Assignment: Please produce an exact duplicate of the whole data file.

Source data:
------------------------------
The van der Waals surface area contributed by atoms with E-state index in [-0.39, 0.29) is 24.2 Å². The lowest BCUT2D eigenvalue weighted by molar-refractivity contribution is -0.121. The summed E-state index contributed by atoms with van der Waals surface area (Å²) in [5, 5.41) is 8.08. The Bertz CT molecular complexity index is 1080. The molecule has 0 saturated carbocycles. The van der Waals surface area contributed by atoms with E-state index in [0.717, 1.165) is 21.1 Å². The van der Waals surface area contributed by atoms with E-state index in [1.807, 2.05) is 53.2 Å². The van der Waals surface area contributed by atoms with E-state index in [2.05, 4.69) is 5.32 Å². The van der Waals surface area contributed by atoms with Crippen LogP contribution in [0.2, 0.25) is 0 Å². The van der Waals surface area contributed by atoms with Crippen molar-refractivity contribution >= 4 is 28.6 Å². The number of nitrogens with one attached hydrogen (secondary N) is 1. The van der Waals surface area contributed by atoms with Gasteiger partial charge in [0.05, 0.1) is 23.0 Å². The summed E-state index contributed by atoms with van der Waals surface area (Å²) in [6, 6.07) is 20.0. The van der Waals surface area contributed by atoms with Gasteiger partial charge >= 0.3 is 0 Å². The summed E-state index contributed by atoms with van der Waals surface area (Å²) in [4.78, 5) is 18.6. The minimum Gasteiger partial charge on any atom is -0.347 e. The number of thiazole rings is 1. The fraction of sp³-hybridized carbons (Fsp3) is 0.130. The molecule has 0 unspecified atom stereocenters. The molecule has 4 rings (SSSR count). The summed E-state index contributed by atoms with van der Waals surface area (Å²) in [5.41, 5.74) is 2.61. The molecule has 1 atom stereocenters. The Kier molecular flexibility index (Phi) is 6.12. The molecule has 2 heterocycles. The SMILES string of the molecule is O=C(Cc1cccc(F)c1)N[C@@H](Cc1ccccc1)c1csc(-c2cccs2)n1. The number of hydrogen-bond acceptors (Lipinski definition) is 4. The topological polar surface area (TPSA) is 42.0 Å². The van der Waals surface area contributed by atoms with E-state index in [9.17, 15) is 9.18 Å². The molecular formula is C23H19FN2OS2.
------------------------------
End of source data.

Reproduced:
The van der Waals surface area contributed by atoms with E-state index in [-0.39, 0.29) is 24.2 Å². The lowest BCUT2D eigenvalue weighted by molar-refractivity contribution is -0.121. The summed E-state index contributed by atoms with van der Waals surface area (Å²) in [5, 5.41) is 8.08. The Bertz CT molecular complexity index is 1080. The molecule has 0 saturated carbocycles. The van der Waals surface area contributed by atoms with E-state index in [0.717, 1.165) is 21.1 Å². The van der Waals surface area contributed by atoms with E-state index in [1.807, 2.05) is 53.2 Å². The van der Waals surface area contributed by atoms with E-state index in [2.05, 4.69) is 5.32 Å². The van der Waals surface area contributed by atoms with Crippen LogP contribution in [0.2, 0.25) is 0 Å². The van der Waals surface area contributed by atoms with Crippen molar-refractivity contribution >= 4 is 28.6 Å². The number of nitrogens with one attached hydrogen (secondary N) is 1. The van der Waals surface area contributed by atoms with Gasteiger partial charge in [0.05, 0.1) is 23.0 Å². The summed E-state index contributed by atoms with van der Waals surface area (Å²) in [6, 6.07) is 20.0. The van der Waals surface area contributed by atoms with Gasteiger partial charge >= 0.3 is 0 Å². The summed E-state index contributed by atoms with van der Waals surface area (Å²) in [4.78, 5) is 18.6. The minimum Gasteiger partial charge on any atom is -0.347 e. The number of thiazole rings is 1. The fraction of sp³-hybridized carbons (Fsp3) is 0.130. The molecule has 0 unspecified atom stereocenters. The molecule has 4 rings (SSSR count). The summed E-state index contributed by atoms with van der Waals surface area (Å²) in [5.41, 5.74) is 2.61. The molecule has 1 atom stereocenters. The Kier molecular flexibility index (Phi) is 6.12. The molecule has 2 heterocycles. The SMILES string of the molecule is O=C(Cc1cccc(F)c1)N[C@@H](Cc1ccccc1)c1csc(-c2cccs2)n1. The number of hydrogen-bond acceptors (Lipinski definition) is 4. The topological polar surface area (TPSA) is 42.0 Å². The van der Waals surface area contributed by atoms with E-state index in [9.17, 15) is 9.18 Å². The molecular formula is C23H19FN2OS2.